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From Carl Mäsak <ma...@ibg.uu.se>
Subject A case of SQL injection
Date Mon, 04 Nov 2002 23:26:02 GMT
Hello you list people,

I joined this list just a few minutes ago in order to ask you all a
question. I have not read the archives of the list discussion, so I might
be completely off topic. In that case, sorry for my being clumsy. On the
other hand, I might be asking a very common or often discussed question.
In that case, sorry for my being redundant.

Here's the background: I administer a site in Sweden running Cocoon.
Everyone is very happy and there is, as a rule, much rejoicing. Weee.

Two days ago I was hacked by a supposedly benign person claiming to make a
nation-wide search for sites with obvious security holes. I wrote back and
thanked him, and also quickly brought down the servlet for the site.

(The guy later replied to my 'thank you' mail and gave me a proposal for a
'patch' for the hole. In my reply, I had to restrain myself a little in
order not to tell him where he could put the patch.)

Today I have been thinking about what would really patch the security
hole. What we're talking about here, by the way, is a phenomenon called
'SQL Injection', a term which should be familiar to every developer of web
applications that interface with an SQL database. If you don't know about
this security hasard, and your webapp uses SQL, you are through inaction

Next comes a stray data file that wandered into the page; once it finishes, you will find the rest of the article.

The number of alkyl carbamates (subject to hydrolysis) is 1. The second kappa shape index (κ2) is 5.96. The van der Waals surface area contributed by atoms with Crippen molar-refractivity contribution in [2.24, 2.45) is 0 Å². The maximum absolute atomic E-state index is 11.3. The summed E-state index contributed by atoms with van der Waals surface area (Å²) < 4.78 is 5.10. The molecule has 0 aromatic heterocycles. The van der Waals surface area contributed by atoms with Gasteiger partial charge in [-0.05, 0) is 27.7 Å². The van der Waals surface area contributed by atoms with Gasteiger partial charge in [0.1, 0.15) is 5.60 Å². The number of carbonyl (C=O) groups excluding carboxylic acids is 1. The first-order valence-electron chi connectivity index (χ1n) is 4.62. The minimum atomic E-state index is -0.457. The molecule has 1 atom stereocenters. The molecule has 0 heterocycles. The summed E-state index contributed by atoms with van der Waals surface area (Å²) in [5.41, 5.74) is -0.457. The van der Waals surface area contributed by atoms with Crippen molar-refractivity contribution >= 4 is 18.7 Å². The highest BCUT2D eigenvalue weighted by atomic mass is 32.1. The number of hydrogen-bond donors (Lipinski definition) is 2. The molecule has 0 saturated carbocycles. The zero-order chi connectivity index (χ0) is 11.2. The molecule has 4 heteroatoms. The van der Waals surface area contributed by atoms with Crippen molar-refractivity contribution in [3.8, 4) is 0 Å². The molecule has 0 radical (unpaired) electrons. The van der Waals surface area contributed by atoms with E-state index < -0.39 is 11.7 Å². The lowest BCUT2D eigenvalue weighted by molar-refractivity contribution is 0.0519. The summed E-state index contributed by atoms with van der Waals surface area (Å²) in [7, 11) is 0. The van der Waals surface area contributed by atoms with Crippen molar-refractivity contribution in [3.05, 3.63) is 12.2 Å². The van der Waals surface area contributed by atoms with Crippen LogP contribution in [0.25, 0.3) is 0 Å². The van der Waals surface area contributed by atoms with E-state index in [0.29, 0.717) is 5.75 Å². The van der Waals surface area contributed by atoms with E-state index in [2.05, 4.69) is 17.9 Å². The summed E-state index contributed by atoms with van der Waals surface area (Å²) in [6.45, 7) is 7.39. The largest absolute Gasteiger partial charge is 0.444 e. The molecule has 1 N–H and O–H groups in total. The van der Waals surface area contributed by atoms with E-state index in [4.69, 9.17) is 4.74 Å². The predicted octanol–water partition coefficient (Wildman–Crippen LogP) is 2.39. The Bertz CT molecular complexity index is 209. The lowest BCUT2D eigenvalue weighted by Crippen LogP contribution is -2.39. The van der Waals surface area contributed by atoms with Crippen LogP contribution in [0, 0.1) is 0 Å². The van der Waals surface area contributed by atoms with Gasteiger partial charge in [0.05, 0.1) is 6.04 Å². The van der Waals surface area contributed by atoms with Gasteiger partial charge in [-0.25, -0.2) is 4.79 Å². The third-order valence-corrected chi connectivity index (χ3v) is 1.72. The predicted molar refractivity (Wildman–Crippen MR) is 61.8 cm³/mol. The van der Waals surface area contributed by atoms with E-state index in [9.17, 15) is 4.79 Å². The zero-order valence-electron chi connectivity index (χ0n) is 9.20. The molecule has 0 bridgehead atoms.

placing your information, and thereby your users, at the mercy of
competent (and not so competent) hackers!

I refer to the pdf

http://www.nextgenss.com/papers/advanced_sql_injection.pdf

for more information. Be aware that more than simple removal of 'bad
characters' is needed in order to protect oneself fully -- ample examples
and reasons are given in the paper.

My question, finally: Could future versions of Cocoon protect against this
type of 'database rape' -- for example in the class
org.apache.cocoon.acting.DatabaseAuthenticatorAction? Would this be a
sensible place to put the protection? To me it has the immediate advantage
that I don't have to write any extra code -- no, seriously. For every
webapp that I write -- and anyone I can think of, for that matter -- this
type of protection would be necessary for a login system even to be
useful. Why not put the few if statements in DatabaseAuthenticatorAction?

Until this question is settled, I will of course have to insert some kind
of patch into my webapp. But it would be nice if such controls were done
automatically in the future.

Thank you for your attention.

// Carl Mäsak


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